Another symptom of convergence is the fact that Chinese ops gradually incorporate more aggressive Russian-like techniques. Initially, the Chinese trolling factory, fabricating half a billion social media comments a year (2017 estimate), did not engage in controversial issues, its goal being “to distract the public and change the subjects, as most of these posts involve cheerleading for China, the revolutionary history of the Communist Party, or other symbols of the regime.” And that was an important difference from Russia’s St. Petersburg-based Internet Research Agency troll farm, for example, which exclusively engaged in sowing division abroad, fueling anger on the most polemical issues. However, more recent cases showed that Chinese trolls changed their behavior and became more aggressive. In the cases of Taiwan and, more recently, Hong Kong, mainland China has been resorting to negative messaging and Russian-like techniques, as Jake Wallis explains: “there was something familiar about the playbook: cross-platform coordinated networks of fake and automated accounts amplifying messages designed to mobilise online audiences and drive offline effects.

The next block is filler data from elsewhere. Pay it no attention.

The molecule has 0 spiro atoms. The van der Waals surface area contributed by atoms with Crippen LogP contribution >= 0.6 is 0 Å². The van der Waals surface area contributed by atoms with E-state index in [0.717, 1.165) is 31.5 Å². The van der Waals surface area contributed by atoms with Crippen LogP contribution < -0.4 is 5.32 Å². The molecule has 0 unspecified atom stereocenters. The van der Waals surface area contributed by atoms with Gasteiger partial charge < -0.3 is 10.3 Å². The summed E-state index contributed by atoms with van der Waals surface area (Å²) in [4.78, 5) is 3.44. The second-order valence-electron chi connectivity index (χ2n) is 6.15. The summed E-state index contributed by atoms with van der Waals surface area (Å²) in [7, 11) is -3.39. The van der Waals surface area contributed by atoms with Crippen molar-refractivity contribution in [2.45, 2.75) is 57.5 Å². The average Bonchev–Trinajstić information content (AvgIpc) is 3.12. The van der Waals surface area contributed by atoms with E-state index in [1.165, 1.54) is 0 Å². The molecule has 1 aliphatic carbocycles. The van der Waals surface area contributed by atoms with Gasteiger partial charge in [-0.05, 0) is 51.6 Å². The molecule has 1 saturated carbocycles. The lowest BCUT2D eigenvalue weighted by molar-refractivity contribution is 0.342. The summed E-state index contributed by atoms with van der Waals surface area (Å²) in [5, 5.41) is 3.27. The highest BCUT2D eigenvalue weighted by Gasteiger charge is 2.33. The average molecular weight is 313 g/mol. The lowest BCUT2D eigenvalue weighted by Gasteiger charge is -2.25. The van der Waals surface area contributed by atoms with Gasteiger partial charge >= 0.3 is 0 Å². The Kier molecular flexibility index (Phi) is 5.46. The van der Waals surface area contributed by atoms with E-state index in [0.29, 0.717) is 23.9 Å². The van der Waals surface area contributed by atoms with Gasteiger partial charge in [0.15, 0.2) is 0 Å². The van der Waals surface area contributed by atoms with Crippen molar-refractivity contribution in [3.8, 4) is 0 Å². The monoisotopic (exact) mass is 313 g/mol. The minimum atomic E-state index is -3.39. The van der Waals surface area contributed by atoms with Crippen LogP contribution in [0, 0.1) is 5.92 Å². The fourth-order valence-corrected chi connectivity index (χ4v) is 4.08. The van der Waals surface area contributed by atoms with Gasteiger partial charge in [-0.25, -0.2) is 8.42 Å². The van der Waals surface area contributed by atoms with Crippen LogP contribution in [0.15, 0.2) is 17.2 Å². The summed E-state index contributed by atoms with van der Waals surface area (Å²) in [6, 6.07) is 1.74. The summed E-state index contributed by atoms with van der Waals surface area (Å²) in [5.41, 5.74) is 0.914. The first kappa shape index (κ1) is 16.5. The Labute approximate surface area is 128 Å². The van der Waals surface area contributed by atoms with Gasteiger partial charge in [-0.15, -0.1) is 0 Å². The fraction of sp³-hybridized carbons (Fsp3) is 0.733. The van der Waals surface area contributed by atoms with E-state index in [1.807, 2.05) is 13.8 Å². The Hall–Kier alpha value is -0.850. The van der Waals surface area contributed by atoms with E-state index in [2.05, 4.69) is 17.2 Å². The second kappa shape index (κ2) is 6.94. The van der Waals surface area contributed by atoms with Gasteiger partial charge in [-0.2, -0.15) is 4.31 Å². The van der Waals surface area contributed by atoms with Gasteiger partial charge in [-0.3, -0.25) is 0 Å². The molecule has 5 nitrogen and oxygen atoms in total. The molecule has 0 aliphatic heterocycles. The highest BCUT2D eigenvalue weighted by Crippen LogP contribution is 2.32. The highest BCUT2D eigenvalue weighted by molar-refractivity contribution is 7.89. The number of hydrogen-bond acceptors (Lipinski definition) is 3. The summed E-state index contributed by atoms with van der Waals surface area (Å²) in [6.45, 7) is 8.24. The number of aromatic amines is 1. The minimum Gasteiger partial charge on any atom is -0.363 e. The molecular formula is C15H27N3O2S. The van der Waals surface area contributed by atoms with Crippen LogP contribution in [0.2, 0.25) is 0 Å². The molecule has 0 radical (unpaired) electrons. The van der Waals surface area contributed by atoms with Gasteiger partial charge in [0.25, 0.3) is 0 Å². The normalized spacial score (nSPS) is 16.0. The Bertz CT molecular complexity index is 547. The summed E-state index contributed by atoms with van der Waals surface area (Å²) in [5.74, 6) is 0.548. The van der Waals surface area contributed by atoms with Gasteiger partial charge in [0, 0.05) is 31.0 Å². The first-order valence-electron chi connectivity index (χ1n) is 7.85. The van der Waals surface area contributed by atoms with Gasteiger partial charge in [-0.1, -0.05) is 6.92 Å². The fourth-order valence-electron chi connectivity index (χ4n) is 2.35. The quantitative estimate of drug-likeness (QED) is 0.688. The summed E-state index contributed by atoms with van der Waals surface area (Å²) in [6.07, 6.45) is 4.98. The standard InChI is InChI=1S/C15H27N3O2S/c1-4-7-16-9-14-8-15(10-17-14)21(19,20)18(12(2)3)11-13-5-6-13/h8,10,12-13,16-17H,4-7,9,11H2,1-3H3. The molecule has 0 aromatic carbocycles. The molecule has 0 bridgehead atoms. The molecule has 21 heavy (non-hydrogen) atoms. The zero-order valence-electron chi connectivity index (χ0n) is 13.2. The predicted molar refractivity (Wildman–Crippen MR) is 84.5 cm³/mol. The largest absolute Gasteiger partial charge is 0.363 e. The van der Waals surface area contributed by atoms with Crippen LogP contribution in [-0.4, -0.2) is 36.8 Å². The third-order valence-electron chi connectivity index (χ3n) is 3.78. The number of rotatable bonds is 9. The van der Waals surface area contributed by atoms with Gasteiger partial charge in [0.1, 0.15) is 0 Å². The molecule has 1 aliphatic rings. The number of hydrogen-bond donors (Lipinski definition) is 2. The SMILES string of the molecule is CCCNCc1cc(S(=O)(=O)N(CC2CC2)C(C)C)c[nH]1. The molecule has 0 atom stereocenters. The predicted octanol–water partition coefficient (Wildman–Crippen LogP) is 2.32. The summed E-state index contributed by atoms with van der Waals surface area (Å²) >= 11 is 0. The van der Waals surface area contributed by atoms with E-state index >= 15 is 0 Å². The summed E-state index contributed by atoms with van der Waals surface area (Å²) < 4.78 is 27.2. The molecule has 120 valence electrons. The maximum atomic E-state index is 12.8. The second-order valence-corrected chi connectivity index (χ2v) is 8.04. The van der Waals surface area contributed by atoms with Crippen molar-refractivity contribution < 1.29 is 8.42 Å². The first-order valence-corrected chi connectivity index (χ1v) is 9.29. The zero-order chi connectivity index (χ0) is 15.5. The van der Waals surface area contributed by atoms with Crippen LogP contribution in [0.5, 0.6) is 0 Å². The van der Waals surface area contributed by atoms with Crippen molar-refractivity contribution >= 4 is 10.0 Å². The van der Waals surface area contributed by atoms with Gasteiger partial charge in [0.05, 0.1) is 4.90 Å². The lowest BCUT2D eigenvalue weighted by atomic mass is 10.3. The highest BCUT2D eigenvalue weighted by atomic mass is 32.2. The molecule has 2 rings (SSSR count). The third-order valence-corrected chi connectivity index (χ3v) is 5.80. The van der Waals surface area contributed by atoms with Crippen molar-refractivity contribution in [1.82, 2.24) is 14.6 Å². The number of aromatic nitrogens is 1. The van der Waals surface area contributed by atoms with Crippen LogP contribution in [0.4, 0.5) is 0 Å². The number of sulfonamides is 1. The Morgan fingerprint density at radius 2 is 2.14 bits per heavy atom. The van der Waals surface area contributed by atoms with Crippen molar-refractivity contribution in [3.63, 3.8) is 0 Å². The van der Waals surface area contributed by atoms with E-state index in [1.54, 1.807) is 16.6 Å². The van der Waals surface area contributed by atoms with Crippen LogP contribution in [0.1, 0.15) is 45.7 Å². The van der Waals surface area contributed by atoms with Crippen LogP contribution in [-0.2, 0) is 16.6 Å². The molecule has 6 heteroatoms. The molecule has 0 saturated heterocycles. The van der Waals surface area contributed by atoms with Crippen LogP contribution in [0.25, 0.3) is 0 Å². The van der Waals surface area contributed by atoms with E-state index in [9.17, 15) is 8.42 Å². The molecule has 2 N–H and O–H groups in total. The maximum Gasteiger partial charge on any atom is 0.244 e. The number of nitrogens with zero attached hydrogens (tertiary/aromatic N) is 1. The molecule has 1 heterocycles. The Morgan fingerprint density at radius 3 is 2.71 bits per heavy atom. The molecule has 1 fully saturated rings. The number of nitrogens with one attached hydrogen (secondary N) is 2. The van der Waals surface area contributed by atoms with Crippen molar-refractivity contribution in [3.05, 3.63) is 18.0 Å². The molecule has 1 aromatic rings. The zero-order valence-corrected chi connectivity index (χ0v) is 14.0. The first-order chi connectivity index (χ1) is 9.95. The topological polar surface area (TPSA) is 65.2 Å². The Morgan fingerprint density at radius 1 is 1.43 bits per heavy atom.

Some of these campaigns (出征, a term used for military campaigns) are led by a powerful Weibo group called Diba (帝吧), which conducted attacks against the Facebook page of Tsai Ing-wen (蔡英文) in 2016, a Swedish TV station in 2018 (because of a show that “insulted China”), and, more recently, played a significant role in attacking the supporters of the Hong Kong protests in a campaign known as “the Diba military expedition to defend Hong Kong” (帝吧出征守护香港). The banner of the group is: “When Diba sets off on a military expedition, not even a blade of grass grows” (帝吧出征,寸草不生). These actions originating from mainland China show the ambivalence of internet censorship: As much as Beijing wants its population to be contained within its Great Firewall, it also needs these patriotic trolls to be able to bypass it (“to jump the wall,” 翻墙) to reach their targets in the outside world. Therefore, it tolerates that Diba provides instructions and technical advice to its troops to leap the Great Firewall using virtual private networks.